Influence of solvent extraction, maturity stage, and thermal treatment on the determination of capsaicin in capsicums (Capsicum annuum spp.) and their products

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1997
Authors
Rocha-Herrera, Alfonso
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Abstract

The rapid increase and consumption of ethnic foods has motivated the search for improved methods to evaluate the quality and pungent characteristics of capsicum products. In addition, little information is available about pungency changes during the ripening stage of capsicums, as well as changes during their heating. Accordingly, the objectives were: (a) to evaluate different organic solvents on the extraction efficiency of capsaicinoids in hot salsas; (b) to evaluate the composition, aroma, and pungency in commercial serrano peppers (Capsicum annuum) at three maturity stages: green, yellow, and red; and (c) to evaluate the thermal degradation of capsaicin in different matrixes under conventional and microwave heating;Magnetic stirring for 10 min extracted 95% of capsaicin in Cayenne pepper compared with a 1-h Goldfish extraction using 95% ethanol. No difference was found among different solvents on the extraction efficiency of dry Cayenne pepper, but diverse results were obtained from hot salsas. Extraction efficiency was affected by texture, capsaicin content, and sample preparation. Salsas labeled as "mild", "medium", and "hot" covered a broad range of pungency levels with some of them overlapping independent of the label;In serrano peppers, the red stage contained more soluble solids. The sugar/acid ratio was higher for the yellow and red stages. No difference was found in titratable acidity or the capsaicin content in different maturity stages. The three stages showed differences in the electronic nose mapping. Untrained panelists were unable to identify different stages and discriminate which sample had the highest intensity in aroma;Thermal degradation of capsaicin was evaluated in different matrixes (pure capsaicin, palmitic acid, soybean oil, a mixture of palmitic acid-soybean oil, and Cayenne pepper in soybean oil) heated in conventional and microwave ovens. Degradation of pure capsaicin and capsaicin in palmitic acid during conventional heating followed a pseudo first-order reaction rate. Activation energy was calculated as 9.3 Kcal/mol. No degradation was observed during the conventional heating of capsaicin and Cayenne pepper in a soybean oil matrix. In the mixed palmitic acid-soybean oil, capsaicin degradation was observed at high concentrations of palmitic acid. No degradation was detected in any matrix during microwave heating.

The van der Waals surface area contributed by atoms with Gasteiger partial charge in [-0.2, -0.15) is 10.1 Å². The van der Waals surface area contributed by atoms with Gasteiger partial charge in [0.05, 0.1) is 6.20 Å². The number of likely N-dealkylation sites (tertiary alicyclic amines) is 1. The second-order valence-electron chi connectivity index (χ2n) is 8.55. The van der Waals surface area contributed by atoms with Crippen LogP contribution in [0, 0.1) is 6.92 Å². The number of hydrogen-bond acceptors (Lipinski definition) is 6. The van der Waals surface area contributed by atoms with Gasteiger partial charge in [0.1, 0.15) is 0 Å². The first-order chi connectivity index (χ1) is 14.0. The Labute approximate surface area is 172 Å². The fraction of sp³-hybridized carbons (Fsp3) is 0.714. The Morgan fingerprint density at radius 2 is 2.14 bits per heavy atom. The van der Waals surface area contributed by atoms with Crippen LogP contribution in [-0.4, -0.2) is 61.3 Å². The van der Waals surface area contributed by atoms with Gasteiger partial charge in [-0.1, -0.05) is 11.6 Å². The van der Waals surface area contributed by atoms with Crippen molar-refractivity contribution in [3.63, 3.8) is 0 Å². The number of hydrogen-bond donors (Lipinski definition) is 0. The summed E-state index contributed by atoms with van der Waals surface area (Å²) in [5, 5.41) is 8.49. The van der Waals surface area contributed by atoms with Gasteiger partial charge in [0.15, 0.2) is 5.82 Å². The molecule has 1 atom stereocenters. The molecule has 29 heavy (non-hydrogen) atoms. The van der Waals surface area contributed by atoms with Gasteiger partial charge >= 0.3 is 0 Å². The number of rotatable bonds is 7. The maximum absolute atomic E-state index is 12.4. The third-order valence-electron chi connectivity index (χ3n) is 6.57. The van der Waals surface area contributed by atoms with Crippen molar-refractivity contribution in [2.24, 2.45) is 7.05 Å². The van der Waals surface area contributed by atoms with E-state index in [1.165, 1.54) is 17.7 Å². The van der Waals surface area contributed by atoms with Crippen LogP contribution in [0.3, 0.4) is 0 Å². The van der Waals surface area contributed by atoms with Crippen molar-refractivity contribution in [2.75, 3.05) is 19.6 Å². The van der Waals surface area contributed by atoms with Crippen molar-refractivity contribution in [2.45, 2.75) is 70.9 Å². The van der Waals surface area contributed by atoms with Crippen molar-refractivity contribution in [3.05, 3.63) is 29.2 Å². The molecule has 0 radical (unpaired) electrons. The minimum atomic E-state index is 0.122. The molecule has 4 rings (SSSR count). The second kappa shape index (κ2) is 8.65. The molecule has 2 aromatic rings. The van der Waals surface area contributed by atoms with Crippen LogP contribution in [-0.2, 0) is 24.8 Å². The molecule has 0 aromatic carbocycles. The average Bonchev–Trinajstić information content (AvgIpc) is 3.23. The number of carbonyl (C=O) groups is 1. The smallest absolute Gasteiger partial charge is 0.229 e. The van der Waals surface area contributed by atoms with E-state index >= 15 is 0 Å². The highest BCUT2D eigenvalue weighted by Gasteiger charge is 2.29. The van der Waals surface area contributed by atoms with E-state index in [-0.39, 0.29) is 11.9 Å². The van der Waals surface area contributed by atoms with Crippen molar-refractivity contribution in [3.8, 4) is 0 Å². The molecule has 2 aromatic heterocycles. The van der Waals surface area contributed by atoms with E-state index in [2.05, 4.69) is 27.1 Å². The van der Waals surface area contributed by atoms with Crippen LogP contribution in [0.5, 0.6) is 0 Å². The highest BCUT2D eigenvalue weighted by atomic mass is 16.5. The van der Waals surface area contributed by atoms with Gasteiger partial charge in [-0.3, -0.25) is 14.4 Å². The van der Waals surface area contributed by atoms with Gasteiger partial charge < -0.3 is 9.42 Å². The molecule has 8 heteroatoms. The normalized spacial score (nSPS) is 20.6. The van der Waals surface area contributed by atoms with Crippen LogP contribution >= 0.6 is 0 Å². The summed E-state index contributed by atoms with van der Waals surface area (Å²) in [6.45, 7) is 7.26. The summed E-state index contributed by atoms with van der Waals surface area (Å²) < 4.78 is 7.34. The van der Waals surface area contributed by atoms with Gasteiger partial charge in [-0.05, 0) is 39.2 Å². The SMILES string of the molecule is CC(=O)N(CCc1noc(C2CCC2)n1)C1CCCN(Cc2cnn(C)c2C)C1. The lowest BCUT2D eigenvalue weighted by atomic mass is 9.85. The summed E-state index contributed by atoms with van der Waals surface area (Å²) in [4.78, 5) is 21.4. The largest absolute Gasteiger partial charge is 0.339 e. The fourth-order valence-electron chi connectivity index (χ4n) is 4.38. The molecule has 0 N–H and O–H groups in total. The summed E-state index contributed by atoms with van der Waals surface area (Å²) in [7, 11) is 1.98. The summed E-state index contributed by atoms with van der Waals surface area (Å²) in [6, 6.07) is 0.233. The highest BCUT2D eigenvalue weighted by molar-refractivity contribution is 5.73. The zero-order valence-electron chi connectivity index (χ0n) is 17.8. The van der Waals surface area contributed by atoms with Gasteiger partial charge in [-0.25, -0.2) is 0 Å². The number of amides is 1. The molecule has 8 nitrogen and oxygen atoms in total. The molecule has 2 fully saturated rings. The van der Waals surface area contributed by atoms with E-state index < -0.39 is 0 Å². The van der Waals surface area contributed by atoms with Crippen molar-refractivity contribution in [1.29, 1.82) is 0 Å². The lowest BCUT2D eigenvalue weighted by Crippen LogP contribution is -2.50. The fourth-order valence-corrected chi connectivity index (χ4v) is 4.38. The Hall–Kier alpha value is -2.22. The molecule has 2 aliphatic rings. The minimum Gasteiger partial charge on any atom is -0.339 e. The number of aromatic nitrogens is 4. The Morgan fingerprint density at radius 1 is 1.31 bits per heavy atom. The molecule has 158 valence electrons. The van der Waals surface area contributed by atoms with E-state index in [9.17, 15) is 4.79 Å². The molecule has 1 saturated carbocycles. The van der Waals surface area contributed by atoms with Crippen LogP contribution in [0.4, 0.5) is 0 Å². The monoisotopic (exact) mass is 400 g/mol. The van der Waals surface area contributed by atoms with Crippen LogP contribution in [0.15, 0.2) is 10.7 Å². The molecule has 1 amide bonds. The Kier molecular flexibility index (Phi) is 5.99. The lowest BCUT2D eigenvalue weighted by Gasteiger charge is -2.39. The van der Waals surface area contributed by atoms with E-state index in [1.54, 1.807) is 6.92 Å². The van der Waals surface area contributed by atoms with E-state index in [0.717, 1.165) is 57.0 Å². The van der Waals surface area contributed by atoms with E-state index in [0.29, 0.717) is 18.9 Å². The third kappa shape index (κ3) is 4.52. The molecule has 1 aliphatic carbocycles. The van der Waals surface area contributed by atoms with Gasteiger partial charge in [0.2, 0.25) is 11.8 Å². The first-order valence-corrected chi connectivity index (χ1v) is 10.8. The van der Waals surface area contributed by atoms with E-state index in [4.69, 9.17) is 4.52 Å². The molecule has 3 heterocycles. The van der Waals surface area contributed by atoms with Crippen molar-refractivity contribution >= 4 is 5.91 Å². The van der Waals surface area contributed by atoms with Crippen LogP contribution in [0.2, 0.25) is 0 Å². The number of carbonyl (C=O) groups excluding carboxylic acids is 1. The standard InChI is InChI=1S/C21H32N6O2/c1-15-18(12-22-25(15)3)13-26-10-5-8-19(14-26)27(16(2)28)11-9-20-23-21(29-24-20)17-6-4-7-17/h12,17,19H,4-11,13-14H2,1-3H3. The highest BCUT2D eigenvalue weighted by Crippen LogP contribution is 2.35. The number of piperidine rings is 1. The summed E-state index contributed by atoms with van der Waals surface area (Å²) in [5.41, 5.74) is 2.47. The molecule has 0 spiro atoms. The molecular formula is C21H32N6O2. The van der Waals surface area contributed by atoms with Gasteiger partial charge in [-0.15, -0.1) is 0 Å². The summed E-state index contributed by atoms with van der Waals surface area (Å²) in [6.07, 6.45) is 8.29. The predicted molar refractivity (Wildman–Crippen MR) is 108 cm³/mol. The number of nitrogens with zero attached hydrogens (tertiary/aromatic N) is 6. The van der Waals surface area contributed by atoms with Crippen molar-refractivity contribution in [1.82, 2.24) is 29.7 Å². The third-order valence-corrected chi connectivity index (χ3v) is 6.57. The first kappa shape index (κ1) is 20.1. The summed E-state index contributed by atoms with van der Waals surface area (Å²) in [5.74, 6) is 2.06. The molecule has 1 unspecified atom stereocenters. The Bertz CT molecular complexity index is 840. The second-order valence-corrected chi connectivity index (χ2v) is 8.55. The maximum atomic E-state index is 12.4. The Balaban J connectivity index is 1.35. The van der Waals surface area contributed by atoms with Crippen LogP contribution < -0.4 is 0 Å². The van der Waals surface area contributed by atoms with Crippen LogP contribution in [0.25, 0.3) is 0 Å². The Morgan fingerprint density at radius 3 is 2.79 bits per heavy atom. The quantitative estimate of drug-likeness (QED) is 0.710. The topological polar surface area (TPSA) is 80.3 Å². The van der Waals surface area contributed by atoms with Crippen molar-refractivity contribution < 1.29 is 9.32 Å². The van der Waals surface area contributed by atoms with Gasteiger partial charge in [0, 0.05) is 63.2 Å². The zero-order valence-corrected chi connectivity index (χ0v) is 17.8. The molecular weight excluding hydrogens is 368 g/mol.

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Food science and human nutrition, Food science and technology
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